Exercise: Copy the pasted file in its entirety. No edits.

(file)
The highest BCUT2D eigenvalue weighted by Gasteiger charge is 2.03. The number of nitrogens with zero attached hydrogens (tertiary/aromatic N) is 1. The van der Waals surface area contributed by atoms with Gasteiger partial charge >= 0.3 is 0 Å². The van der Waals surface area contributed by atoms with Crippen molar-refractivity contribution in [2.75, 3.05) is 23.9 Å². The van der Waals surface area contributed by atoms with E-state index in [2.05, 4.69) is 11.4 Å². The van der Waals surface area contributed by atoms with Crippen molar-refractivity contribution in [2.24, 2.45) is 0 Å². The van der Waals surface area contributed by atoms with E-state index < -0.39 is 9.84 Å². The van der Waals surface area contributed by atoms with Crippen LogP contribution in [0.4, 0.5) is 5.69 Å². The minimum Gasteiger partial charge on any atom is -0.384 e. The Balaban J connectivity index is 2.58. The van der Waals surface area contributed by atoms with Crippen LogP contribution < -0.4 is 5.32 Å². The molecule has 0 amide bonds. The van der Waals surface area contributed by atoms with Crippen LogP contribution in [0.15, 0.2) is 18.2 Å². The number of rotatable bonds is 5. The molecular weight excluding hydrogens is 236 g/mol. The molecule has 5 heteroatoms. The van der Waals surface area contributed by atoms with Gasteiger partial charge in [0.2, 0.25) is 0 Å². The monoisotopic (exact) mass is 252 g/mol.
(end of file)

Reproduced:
The highest BCUT2D eigenvalue weighted by Gasteiger charge is 2.03. The number of nitrogens with zero attached hydrogens (tertiary/aromatic N) is 1. The van der Waals surface area contributed by atoms with Gasteiger partial charge >= 0.3 is 0 Å². The van der Waals surface area contributed by atoms with Crippen molar-refractivity contribution in [2.75, 3.05) is 23.9 Å². The van der Waals surface area contributed by atoms with E-state index in [2.05, 4.69) is 11.4 Å². The van der Waals surface area contributed by atoms with Crippen molar-refractivity contribution in [2.24, 2.45) is 0 Å². The van der Waals surface area contributed by atoms with E-state index < -0.39 is 9.84 Å². The van der Waals surface area contributed by atoms with Crippen LogP contribution in [0.4, 0.5) is 5.69 Å². The minimum Gasteiger partial charge on any atom is -0.384 e. The Balaban J connectivity index is 2.58. The van der Waals surface area contributed by atoms with Crippen LogP contribution < -0.4 is 5.32 Å². The molecule has 0 amide bonds. The van der Waals surface area contributed by atoms with Crippen LogP contribution in [0.15, 0.2) is 18.2 Å². The number of rotatable bonds is 5. The molecular weight excluding hydrogens is 236 g/mol. The molecule has 5 heteroatoms. The van der Waals surface area contributed by atoms with Gasteiger partial charge in [0.2, 0.25) is 0 Å². The monoisotopic (exact) mass is 252 g/mol.